The Vicar Of Dibley
Geraldine Grainger is the jolly, down-to-earth female vicar of Dibley, a small country village inhabited by oddballs. After overcoming the town's initial shock at her gender Geraldine helps to improve the village
- 1994 - 2013 (BBC One)
- 25 (3 series)
- Dawn French, Gary Waldhorn, James Fleet, Emma Chambers, Liz Smith, John Bluthal, Trevor Peacock, Roger Lloyd-Pack
- Richard Curtis, Paul Mayhew-Archer
- Tiger Aspect Productions
Life in the miniscule, sleepy Oxfordshire village of Dibley is thrown upside-down when ancient Vicar Pottle dies - and the diocese send a new-fangled female vicar, Geraldine Grainger, as his replacement.
Her arrival is met with a mixture of wonder and horror from the assorted collection of rural yokels who call Dibley home: "You were expecting a bloke with a beard, a Bible and bad breath. Instead, you got a babe with a bob cut and a magnificent bosom," she observes.
Autocratic head of the Parish Council and local landowner David Horton is particularly appalled; when it becomes clear that Geraldine does not intend to play second fiddle, he resolves to call in any favour possible to have her removed.
However, David's plans fail and the new female vicar steps - perhaps naïvely - undaunted into their quaint and utterly batty country world. Geri and her flock soon find common ground and, although the journey is bumpy, join forces to revitalise life in the small community.
It's not long before even David must admit that Geraldine's the best thing to have ever happened to Dibley - and she that Dibley is the best thing to ever happen to her.
Our Review: Predictably, a cosy family-friendly sitcom set in the shires was met with as much critical negativity as it was with public adoration, when it launched upon an unsuspecting British public in 1994. This warm, quirky sitcom quickly earned a loyal and devoted audience, with its pacy scripts and variety of absurd but wonderful characters.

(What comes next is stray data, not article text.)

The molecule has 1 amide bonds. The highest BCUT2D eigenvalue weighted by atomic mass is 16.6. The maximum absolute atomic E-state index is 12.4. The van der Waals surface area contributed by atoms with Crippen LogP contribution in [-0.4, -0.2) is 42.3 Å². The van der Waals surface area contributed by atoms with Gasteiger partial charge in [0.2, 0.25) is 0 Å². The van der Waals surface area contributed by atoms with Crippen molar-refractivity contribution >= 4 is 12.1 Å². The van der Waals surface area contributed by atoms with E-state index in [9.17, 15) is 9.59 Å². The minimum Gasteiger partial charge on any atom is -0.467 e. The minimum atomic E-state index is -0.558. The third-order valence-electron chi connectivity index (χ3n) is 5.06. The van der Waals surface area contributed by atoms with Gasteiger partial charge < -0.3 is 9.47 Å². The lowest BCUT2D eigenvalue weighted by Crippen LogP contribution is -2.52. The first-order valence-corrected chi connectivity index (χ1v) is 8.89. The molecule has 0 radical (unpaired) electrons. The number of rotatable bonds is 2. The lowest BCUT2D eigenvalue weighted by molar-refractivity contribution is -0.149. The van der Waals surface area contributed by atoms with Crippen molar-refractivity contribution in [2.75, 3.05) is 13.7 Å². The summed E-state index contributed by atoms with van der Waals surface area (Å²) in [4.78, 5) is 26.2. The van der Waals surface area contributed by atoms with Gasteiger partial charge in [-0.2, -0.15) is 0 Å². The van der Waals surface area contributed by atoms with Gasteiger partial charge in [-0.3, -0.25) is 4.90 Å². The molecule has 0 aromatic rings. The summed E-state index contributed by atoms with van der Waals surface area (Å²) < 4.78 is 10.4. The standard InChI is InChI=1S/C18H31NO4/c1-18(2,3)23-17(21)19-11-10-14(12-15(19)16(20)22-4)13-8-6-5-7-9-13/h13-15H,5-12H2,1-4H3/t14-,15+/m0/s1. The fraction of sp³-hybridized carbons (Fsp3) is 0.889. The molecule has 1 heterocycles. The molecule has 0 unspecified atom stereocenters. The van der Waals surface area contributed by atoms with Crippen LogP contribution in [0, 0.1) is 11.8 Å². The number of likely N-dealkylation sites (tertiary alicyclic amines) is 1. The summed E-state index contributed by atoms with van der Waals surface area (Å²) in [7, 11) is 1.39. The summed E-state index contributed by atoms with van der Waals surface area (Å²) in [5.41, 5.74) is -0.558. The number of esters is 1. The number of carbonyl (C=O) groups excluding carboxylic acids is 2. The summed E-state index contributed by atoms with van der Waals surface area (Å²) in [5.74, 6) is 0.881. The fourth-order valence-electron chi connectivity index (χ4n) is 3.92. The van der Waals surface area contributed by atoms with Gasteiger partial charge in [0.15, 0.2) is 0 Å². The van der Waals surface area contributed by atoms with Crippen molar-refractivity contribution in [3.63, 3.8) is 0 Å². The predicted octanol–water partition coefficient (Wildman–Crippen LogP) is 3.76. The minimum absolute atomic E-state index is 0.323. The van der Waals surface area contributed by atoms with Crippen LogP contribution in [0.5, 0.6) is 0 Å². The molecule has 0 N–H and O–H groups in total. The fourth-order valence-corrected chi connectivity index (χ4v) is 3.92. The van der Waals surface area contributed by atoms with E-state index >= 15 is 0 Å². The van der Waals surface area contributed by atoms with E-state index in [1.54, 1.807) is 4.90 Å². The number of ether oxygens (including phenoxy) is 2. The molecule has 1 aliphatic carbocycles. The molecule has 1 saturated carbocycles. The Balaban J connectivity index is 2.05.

Unfortunately, the series was revived in late 2004 after a break of five years: the selection of specials that followed are, in our opinion, a stain on the memory of the show that The Vicar Of Dibley once was. There was no longer the feeling of a cosy sitcom, but of something alltogether far too knowing and self-aware. The illusion of Dibley's reality, the suspension of disbelief needed for the series to work, is lost almost entirely - French in particular seemed to be playing a caricature of herself playing Geraldine, rather than in any way being the character.
Certainly, these episodes have odd scenes that could have easily fitted in any episode from the mid 1990s, but they are too few and far between - and the less said about the rape of the series to launch the socio-political campaign 'Make Poverty History', the better.
The final specials over the 2006-7 Christmas period were a step back closer to the programme's early tone and spirit, but we still find them to be needlessly cloying, driving unnaturally toward a stereotypical 'happy ending' rather than character truth. They retain wonderful elements of humour, but are nevertheless a disappointing ending to the series that we first welcomed to our screens in the early 1990s.